Laural Merlington’s talent for vocal transformation makes The Forty Rules of Love: A Novel of Rumi by best-selling Turkish novelist Elif Shafak a spellbinding experience. Merlington deftly and clearly moves between American characters living in Northampton, MA, in 2008 and 13th-century townspeople of Konya, Turkey, giving all depth, emotion, and personality.
The Forty Rules of Love jumps back and forth between the two time periods as Ella, a 40-year-old American housewife and mother of three, begins to wade back into the work force by taking a job reading manuscript submissions for a literary agency. Her first assignment, a story of the relationship between the mysterious 13th-century Sufi, Shams of Tabriz, and the Islamic scholar, Jalal al-Din Rumi (now world renown as the Sufi poet Rumi), becomes the catalyst for changes well beyond Ella’s desire to work outside the home. Ella finds herself drawn to the manuscript’s author, Aziz Zahara, a peripatetic Scottish photographer and Sufi, seeking out the author through email. As the online friendship between Ella and Aziz escalates, the manuscript Aziz has written begins to shake Ella loose from the conventional moorings that she has, for decades, assured herself complete her life.
While Merlington easily gives voice to Ella’s snarky teen-aged children and distant husband, her talents shine as she moves to the book’s characters from 13th-century Turkey. The listening experience borders on magical as Jackal Head, a mercenary assassin, Desert Rose, a young woman forced into prostitution, and Suleiman, the village drunk, share their stories. However, it is the depiction of Shams of Tabriz, a wandering dervish searching the land for his soul’s companion, and Rumi, the scholar blindsided by this itinerant spiritual seeker, that shapes the rich world of The Forty Rules of Love. There is bewilderment in the voice of Jalal al-Din Rumi as he attempts to reconcile his connection to the dervish who has entered the scholar’s well-ordered world. It can be heard in the voice of Shams that he knowingly traverses a deadly path as he expresses his Sufi faith in the ultimate power of love while testing the intransigence and jealousies of Islamist zealots and the scholar’s followers.
The Forty Rules of Love contains not only a book-within-a-book but an introduction to Sufism as well. However, it is the vibrant, talented performance of Laural Merlington that allows the story’s message of love to resonate across centuries. Carole Chouinard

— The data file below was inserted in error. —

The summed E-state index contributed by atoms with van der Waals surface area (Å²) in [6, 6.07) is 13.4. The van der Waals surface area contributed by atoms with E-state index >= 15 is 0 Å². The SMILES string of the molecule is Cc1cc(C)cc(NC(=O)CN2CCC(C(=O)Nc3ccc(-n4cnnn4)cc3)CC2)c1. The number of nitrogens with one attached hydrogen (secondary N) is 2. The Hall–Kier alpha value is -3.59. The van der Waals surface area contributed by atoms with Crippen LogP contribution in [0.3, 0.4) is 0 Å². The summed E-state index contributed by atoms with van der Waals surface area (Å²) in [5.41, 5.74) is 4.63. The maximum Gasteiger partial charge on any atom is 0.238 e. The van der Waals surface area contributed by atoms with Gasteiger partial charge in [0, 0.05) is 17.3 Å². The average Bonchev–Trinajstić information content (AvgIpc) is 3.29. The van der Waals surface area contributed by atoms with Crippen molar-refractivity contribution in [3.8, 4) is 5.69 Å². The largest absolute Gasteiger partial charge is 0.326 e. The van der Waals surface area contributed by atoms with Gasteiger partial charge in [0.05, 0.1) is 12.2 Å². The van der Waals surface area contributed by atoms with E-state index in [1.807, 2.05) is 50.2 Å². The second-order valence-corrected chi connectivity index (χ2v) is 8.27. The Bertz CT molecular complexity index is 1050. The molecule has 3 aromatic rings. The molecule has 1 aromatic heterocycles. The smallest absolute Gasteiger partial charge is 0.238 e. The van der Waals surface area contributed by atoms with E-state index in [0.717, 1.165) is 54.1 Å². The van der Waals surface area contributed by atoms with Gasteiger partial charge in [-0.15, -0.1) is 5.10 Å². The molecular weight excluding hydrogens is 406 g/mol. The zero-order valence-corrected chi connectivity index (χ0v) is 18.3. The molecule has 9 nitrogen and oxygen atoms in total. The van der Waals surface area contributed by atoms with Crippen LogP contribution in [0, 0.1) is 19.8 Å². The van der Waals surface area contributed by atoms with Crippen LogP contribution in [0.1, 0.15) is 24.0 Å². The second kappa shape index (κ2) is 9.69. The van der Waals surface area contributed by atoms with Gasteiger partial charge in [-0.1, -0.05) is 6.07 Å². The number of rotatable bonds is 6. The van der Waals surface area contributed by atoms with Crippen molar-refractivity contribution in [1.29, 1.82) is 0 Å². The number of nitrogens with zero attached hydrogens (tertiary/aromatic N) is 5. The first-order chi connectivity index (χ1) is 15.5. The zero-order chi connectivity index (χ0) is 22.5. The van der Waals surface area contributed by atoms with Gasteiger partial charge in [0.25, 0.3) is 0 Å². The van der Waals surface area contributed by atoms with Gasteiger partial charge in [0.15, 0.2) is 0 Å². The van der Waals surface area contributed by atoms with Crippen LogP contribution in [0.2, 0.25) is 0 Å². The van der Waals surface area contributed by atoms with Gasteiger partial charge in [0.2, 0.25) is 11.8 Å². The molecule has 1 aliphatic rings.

In this follow-up to her acclaimed 2007 novel The Bastard of Istanbul, Turkish author Elif Shafak unfolds two tantalizing parallel narratives---one contemporary and the other set in the 13th century, when Rumi encountered his spiritual mentor, the whirling dervish known as Shams of Tabriz---that together incarnate the poet's timeless message of love.
Ella Rubenstein is 40 years old and unhappily married when she takes a job as a reader for a literary agent. Her first assignment is to read and report on Sweet Blasphemy, a novel written by a man named Aziz Zahara. Ella is mesmerized by his tale of Shams' search for Rumi and the dervish's role in transforming the successful but unhappy cleric into a committed mystic, passionate poet, and advocate of love. She is also taken with Shams's lessons, or rules, which offer insight into an ancient philosophy based on the unity of all people and religions, and the presence of love in each and every one of us. As she reads on, she realizes that Rumi's story mirrors her own and that Zahara---like Shams---has come to set her free.
©2010 Elif Shafek (P)2010 Tantor
i love this book, everything about it, the storyline was pure genius, elif shafak is amazing. and the personnages: chams, aziz...rumi, loved it
Tell us about yourself! Attorney/Rancher - eclectic taste in books in both fiction and non-fiction. Preference for British authors in mysteries, love well written dialogue and hate historical fiction.
At 71, I really don't have the time left to listen to books about silly women and incredibly self-centered men, no matter what era or culture. I had thought I would like to know more about Rumi. I hope this is not an accurate characterization. As for the contemporary female character, I find it hard to accept that in 2008, a woman with an education and a family, would not care that her husband was sleeping with everything in sight, that her daughter was a selfish, self-absorbed and nasty little piece of work, and that she had so little insight into her other children, she could not recognize the signs of illness in the twin daughter. Although, I must say I have known some of these vapid women, and assumed them to have personality disorders, so perhaps I am too critical of the author.
All the time, the contemporary wife and some of the other characters from the 13th century whine on about "love," which to me, seems to be less about their fellow man, but the privilege of doing what they want, no matter the outcome to others.
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